They also have large pupils and a membrane called a tapetum lucidum beneath their retina, which enhances their ability to see in low light. Cats also have a tapetum lucidum, which we shall see. This membrane is why the eyes of both cats and dogs glow in the dark.

What colors do dogs see in?

Because dogs have more rods that cones in their retinas, they don’t see colors that well. They also have only two types of cones where humans have three. Dogs can probably see shades of blue, greens and yellows, but what humans experience as reds and oranges may elude them.

How do dogs see compared to people?

The three types of cones that humans have are sensitive to blue, red and green, and the two cones in dogs are sensitive to blue and a color between green and red, whatever it is. Dogs can’t focus as well on close items as human beings and would be considered quite nearsighted if they were human. Most dogs have about 20/75 vision, which is fairly bad! They don’t discriminate between shades of colors well either. A forest full of beautiful autumnal trees is a blurry, dull light green to a dog.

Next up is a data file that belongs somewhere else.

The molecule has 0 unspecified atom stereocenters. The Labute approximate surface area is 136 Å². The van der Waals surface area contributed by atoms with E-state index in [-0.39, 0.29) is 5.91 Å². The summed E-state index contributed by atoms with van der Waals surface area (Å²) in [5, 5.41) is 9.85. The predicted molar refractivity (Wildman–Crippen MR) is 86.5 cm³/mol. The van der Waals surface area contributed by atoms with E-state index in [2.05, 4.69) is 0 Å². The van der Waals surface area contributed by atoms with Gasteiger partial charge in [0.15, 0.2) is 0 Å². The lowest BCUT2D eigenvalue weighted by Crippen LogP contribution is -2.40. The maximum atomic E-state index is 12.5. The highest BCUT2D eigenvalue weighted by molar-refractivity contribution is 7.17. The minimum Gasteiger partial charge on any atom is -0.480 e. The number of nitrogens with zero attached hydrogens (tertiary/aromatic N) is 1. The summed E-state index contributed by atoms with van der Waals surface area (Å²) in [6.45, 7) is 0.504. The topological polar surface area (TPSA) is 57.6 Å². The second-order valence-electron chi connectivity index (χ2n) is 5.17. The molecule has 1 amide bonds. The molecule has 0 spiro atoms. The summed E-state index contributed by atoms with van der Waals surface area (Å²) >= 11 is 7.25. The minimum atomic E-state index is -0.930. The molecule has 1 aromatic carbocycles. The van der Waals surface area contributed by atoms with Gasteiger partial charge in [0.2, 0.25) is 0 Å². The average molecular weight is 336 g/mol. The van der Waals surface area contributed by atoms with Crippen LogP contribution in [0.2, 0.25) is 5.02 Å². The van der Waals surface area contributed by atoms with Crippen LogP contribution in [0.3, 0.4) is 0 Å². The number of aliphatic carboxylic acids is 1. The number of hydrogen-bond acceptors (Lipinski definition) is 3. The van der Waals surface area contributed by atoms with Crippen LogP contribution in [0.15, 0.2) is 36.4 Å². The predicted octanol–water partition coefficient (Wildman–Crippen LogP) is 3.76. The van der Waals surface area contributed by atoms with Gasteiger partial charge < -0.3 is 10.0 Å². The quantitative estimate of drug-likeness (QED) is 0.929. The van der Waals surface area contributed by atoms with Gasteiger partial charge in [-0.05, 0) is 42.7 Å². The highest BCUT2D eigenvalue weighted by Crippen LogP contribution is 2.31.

However, dogs have an advantage when it comes to motion detection. This is because of their better night vision and their ability to sense even the smallest prey moving in the duff. A drawback of their large pupils is that an image is sharp only in the center of the dog’s field of vision while everything to the side is fuzzy. This is an acceptable situation when a dog is running down a prey animal or a ball. Dogs can also see much farther than humans, especially if the object is moving. In one test, dogs were able to see a moving figure a half a mile away, and a stationery figure a little over a third of a mile away. Dogs are also better able to see flickering lights. When a person sits down to watch TV with their pooch or sneaks them into a movie theater the dog sees the film frame by very fast frame, while human eyes are tricked into thinking the film is one continuous experience. This flicker fusion frequency, as it is called, is another thing that helps the dog find small prey at night.

How do dogs see compared to cats?

The dog and cat eye are comparable in that they both have a nictitating membrane and a tapetum lucidum. The nictitating membrane is a transparent eyelid that keeps the animal’s eye clear as it hunts at night. It is also called the haw and allows the animal to keep its eyes open while it is hunting. Most dog owners don’t notice this third eyelid until the dog gets an infection called cherry eye. Cats and dogs also experience the same limited range of colors.

Though they have some things in common, dogs and cat vision is somewhat different. Cat’s can’t see as far away as dogs, but they are able to focus on close objects in the way the dog can’t, and their vision overall is much sharper. The cat’s night vision is much better than a dog’s, which is much better than a human’s. When exposed to bright light, the house cat’s pupils furl up into slits, a phenomenon not seen in dogs or humans. This not only protects the cat’s retinas but improves its depth perception.